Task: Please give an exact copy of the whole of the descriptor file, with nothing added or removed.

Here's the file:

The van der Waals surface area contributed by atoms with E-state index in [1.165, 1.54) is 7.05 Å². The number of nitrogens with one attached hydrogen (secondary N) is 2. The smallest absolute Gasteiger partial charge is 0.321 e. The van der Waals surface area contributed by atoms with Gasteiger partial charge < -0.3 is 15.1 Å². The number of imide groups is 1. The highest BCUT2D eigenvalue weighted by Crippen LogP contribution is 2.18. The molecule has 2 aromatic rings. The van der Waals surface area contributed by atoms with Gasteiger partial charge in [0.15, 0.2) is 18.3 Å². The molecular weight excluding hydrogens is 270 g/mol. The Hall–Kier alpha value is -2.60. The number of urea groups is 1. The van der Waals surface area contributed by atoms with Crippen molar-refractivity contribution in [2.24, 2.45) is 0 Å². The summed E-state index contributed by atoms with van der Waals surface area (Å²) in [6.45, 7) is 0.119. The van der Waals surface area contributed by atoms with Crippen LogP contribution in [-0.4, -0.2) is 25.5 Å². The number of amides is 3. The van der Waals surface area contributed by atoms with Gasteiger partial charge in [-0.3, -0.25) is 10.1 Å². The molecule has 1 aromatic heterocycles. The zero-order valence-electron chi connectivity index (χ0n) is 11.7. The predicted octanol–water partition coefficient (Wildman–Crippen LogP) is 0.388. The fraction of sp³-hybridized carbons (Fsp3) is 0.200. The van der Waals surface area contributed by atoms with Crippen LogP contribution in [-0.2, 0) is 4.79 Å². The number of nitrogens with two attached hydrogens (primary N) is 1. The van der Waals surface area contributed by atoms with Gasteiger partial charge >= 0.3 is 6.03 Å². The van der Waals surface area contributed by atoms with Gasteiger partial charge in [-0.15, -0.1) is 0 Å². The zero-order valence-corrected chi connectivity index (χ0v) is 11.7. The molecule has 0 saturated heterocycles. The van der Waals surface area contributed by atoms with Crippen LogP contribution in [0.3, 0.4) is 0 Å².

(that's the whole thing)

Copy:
The van der Waals surface area contributed by atoms with E-state index in [1.165, 1.54) is 7.05 Å². The number of nitrogens with one attached hydrogen (secondary N) is 2. The smallest absolute Gasteiger partial charge is 0.321 e. The van der Waals surface area contributed by atoms with Gasteiger partial charge < -0.3 is 15.1 Å². The number of imide groups is 1. The highest BCUT2D eigenvalue weighted by Crippen LogP contribution is 2.18. The molecule has 2 aromatic rings. The van der Waals surface area contributed by atoms with Gasteiger partial charge in [0.15, 0.2) is 18.3 Å². The molecular weight excluding hydrogens is 270 g/mol. The Hall–Kier alpha value is -2.60. The number of urea groups is 1. The van der Waals surface area contributed by atoms with Crippen molar-refractivity contribution in [2.24, 2.45) is 0 Å². The summed E-state index contributed by atoms with van der Waals surface area (Å²) in [6.45, 7) is 0.119. The van der Waals surface area contributed by atoms with Crippen LogP contribution in [-0.4, -0.2) is 25.5 Å². The number of amides is 3. The van der Waals surface area contributed by atoms with Gasteiger partial charge in [-0.3, -0.25) is 10.1 Å². The molecule has 1 aromatic heterocycles. The zero-order valence-electron chi connectivity index (χ0n) is 11.7. The predicted octanol–water partition coefficient (Wildman–Crippen LogP) is 0.388. The fraction of sp³-hybridized carbons (Fsp3) is 0.200. The van der Waals surface area contributed by atoms with Crippen LogP contribution in [-0.2, 0) is 4.79 Å². The number of nitrogens with two attached hydrogens (primary N) is 1. The van der Waals surface area contributed by atoms with Gasteiger partial charge >= 0.3 is 6.03 Å². The van der Waals surface area contributed by atoms with Gasteiger partial charge in [-0.15, -0.1) is 0 Å². The zero-order valence-corrected chi connectivity index (χ0v) is 11.7. The molecule has 0 saturated heterocycles. The van der Waals surface area contributed by atoms with Crippen LogP contribution in [0.3, 0.4) is 0 Å².